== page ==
The BackgroundWith the exception of Congressional Debate and NFL Nationals, the high-school, competitive debate season in our state has officially ended. Fortunately for the rest of you, our state tournament, though it began the last day of February, debated the March topic. Typically, I serve as a judge at our state tournament and will often jump categories between Policy, Public Forum, and Lincoln Douglas. This year, I judged Lincoln Douglas exclusively. Typically, the cases this early into a new topic tend to be under-developed and vulnerable and certainly I saw several examples of this even at this level of debate consisting of the best and brightest from our state. Every year, the state tournament will be the first time competitors will debate the March topic and it gets ugly, but every year we still manage to see some excellent debate from those most prepared and skilled.
The Value FrameworkAs can be expected the most common value debated on both AFF and NEG was justice, defined several ways. Most common was the default Aristotelian definition, "giving each his due". A few alternate formulations of justice were variants of Rawlsian philosophy and some seemed to be "made-up" to serve the case being debated. Amazingly, despite the variations of definitions for justice, debaters tended to accept the meanings and if both sides were valuing justice, the debate centered on the criterion only. In two rounds, Affirmative debaters chose the value of morality (or moral duty) and this was the only time I saw clash over the value portion of the framework. In the morality versus justice debates, the moralists claimed justice cannot be achieved without moral behavior while the advocates for justice argued that morality was vague or not applicable to international actions.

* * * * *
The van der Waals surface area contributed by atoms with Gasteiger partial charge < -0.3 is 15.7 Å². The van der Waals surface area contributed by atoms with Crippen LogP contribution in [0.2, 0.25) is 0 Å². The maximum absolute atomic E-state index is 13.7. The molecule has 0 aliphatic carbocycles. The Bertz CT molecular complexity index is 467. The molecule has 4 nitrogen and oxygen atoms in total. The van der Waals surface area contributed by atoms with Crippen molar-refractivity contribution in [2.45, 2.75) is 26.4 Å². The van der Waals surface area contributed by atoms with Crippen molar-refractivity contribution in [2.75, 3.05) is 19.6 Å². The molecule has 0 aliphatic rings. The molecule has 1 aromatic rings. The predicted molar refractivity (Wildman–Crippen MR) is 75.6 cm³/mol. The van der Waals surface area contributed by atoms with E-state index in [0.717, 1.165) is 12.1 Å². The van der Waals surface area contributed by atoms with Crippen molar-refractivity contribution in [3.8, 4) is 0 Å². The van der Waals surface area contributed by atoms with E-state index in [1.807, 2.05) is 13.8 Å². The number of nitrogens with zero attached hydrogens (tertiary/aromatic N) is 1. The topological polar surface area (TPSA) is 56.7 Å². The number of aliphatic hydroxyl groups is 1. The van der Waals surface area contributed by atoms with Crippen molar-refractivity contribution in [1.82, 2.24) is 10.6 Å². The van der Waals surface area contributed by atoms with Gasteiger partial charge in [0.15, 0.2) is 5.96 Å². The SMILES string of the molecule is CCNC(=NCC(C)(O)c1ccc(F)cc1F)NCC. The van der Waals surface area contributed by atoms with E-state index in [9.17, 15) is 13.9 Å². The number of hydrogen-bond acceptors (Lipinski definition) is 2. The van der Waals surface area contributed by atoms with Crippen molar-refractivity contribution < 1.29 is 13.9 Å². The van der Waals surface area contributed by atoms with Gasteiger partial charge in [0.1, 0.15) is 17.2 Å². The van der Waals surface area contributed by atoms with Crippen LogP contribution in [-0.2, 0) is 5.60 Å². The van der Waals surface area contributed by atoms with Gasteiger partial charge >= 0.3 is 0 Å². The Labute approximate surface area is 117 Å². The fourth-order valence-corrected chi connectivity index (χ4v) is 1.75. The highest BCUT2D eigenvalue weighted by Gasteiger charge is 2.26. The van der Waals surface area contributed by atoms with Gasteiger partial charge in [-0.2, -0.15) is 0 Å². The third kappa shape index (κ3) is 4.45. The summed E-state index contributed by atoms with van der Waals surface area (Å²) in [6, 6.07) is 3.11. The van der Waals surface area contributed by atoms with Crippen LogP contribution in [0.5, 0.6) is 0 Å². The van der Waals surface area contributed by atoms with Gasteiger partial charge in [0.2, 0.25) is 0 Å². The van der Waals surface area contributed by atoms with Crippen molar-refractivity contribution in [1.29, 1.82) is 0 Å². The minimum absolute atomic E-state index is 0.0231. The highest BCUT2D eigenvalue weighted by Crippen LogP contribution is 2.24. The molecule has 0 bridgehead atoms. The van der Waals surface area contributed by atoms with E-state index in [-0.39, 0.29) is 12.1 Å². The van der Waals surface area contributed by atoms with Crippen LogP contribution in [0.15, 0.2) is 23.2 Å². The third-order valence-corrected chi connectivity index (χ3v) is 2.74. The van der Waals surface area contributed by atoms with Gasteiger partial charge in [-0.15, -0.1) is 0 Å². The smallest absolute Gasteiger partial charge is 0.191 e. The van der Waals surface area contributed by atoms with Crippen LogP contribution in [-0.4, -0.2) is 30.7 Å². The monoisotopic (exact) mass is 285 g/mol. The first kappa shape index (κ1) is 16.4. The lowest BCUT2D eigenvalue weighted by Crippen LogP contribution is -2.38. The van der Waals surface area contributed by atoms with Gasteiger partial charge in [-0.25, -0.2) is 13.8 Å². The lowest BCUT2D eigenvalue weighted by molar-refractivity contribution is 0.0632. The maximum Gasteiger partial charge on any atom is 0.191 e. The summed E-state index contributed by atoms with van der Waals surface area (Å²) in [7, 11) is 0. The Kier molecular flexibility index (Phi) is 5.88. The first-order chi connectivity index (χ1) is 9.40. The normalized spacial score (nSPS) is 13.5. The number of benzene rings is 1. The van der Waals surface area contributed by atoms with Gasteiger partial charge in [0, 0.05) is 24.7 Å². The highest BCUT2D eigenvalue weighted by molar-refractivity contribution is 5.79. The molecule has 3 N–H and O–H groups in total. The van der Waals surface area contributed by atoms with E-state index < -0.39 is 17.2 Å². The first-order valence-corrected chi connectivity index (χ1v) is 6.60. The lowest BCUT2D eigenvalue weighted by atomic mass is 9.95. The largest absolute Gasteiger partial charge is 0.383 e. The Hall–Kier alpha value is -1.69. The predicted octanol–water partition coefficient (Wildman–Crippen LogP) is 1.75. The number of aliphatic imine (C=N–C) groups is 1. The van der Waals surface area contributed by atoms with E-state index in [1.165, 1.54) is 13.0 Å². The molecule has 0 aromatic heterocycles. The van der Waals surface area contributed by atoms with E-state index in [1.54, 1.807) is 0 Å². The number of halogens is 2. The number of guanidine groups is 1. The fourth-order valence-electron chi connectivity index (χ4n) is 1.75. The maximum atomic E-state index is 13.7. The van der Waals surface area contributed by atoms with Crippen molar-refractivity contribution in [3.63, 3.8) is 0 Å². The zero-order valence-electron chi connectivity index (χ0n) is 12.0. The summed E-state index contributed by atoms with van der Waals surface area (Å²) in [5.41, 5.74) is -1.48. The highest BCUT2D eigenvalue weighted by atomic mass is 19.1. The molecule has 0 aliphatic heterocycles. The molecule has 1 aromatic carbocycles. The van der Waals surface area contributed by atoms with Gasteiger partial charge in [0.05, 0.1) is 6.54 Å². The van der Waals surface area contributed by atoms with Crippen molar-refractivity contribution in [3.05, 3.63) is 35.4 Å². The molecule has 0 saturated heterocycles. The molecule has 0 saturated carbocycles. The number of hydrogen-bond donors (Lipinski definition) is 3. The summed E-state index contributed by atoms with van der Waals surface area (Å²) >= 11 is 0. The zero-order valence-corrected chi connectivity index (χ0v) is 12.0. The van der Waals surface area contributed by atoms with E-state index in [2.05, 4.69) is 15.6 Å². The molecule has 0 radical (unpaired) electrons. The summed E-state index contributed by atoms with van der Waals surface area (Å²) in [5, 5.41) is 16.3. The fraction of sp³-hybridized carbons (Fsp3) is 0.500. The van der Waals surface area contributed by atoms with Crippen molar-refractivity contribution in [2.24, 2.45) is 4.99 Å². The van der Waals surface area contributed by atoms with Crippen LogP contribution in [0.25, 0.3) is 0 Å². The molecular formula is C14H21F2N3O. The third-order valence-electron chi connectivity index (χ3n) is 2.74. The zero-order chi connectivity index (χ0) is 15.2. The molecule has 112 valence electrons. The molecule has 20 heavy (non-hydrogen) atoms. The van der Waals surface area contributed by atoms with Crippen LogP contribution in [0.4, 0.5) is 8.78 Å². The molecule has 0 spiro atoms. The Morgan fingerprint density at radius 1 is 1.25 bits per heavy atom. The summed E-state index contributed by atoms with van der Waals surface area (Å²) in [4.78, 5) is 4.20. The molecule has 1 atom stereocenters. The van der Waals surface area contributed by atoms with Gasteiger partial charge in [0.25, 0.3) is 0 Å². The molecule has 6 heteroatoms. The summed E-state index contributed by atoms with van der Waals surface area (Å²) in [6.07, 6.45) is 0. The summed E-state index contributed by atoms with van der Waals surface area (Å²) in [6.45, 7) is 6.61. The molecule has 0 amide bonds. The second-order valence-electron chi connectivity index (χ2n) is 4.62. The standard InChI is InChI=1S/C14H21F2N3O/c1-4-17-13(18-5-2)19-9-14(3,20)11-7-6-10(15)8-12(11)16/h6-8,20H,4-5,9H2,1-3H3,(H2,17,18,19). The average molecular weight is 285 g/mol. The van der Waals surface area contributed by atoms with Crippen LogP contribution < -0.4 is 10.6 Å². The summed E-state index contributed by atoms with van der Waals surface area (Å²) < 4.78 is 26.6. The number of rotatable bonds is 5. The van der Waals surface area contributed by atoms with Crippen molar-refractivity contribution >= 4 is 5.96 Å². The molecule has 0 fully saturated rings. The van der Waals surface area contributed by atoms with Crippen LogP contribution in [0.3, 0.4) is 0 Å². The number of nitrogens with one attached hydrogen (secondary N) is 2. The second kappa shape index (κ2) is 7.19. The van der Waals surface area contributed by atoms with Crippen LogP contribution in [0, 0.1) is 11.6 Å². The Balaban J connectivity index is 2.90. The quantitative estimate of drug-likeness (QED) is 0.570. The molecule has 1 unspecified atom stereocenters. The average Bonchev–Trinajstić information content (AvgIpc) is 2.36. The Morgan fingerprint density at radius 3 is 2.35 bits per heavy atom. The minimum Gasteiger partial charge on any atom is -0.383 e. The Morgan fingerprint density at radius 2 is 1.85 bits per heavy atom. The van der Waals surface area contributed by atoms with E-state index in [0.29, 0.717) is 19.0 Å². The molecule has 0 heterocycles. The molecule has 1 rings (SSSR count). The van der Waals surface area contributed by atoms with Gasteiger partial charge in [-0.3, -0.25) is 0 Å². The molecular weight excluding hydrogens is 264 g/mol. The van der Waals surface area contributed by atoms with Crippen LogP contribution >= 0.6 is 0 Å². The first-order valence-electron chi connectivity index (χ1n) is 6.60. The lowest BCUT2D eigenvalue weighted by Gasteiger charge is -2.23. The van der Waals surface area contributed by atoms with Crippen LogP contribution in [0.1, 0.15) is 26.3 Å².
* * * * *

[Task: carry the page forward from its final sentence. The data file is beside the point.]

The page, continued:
The value criteria tended to be only slightly more diverse. There was a strong tendency on the Affirmative side to focus on human rights or autonomy at both the personal and national level. Human dignity was often coupled with human rights and was supported by contentions dealing with dehumanization and cultural imperialism. On the Negative side, utilitarianism themes were seen in several cases coupled with social contract theory and duties of governments to protect citizens, aimed mainly at corrupt or illegitimate states. Also, on the Negative there were several cases protecting human rights and again, arguments are made that political conditions serve to mitigate or solve the humanitarian crises arising from illegitimate governments.
The ObservationsMany debaters presented observations aimed at limiting the scope of the debate. Probably the most popular observation was the debate should only consider the actions of governments and thus excluded aid provided by NGOs. In nearly every case, observations were given by the Affirmative side. A notable observation made by a Negative debater was the claim that refusal of political conditions does NOT mean, limited but sufficient aid will not be given. This was interesting because often Negative debaters were forced to defend themselves against the claim that if the recipient government rejected the political conditions, aid would not be given.